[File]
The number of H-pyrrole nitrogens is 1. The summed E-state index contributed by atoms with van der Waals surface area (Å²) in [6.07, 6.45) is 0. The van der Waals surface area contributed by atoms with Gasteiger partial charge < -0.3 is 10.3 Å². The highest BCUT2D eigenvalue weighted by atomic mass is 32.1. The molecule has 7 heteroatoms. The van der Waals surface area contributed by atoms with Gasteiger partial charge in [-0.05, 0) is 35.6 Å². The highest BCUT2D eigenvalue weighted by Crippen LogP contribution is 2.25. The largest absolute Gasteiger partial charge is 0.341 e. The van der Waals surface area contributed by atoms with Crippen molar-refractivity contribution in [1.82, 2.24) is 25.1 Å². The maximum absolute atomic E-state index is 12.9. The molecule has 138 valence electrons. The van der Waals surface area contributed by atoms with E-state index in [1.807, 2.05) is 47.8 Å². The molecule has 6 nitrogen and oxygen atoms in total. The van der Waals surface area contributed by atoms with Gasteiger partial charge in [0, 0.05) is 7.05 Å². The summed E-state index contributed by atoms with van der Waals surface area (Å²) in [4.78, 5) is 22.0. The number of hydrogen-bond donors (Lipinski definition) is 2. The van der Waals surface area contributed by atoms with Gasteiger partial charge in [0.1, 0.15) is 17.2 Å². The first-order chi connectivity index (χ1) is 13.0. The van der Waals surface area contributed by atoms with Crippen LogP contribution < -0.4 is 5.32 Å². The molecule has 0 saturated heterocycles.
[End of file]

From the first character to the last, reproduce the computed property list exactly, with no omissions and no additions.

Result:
The number of H-pyrrole nitrogens is 1. The summed E-state index contributed by atoms with van der Waals surface area (Å²) in [6.07, 6.45) is 0. The van der Waals surface area contributed by atoms with Gasteiger partial charge < -0.3 is 10.3 Å². The highest BCUT2D eigenvalue weighted by atomic mass is 32.1. The molecule has 7 heteroatoms. The van der Waals surface area contributed by atoms with Gasteiger partial charge in [-0.05, 0) is 35.6 Å². The highest BCUT2D eigenvalue weighted by Crippen LogP contribution is 2.25. The largest absolute Gasteiger partial charge is 0.341 e. The van der Waals surface area contributed by atoms with Crippen molar-refractivity contribution in [1.82, 2.24) is 25.1 Å². The maximum absolute atomic E-state index is 12.9. The molecule has 138 valence electrons. The van der Waals surface area contributed by atoms with E-state index in [1.807, 2.05) is 47.8 Å². The molecule has 6 nitrogen and oxygen atoms in total. The van der Waals surface area contributed by atoms with Gasteiger partial charge in [0, 0.05) is 7.05 Å². The summed E-state index contributed by atoms with van der Waals surface area (Å²) in [4.78, 5) is 22.0. The number of hydrogen-bond donors (Lipinski definition) is 2. The van der Waals surface area contributed by atoms with Gasteiger partial charge in [0.1, 0.15) is 17.2 Å². The first-order chi connectivity index (χ1) is 13.0. The van der Waals surface area contributed by atoms with Crippen LogP contribution < -0.4 is 5.32 Å². The molecule has 0 saturated heterocycles.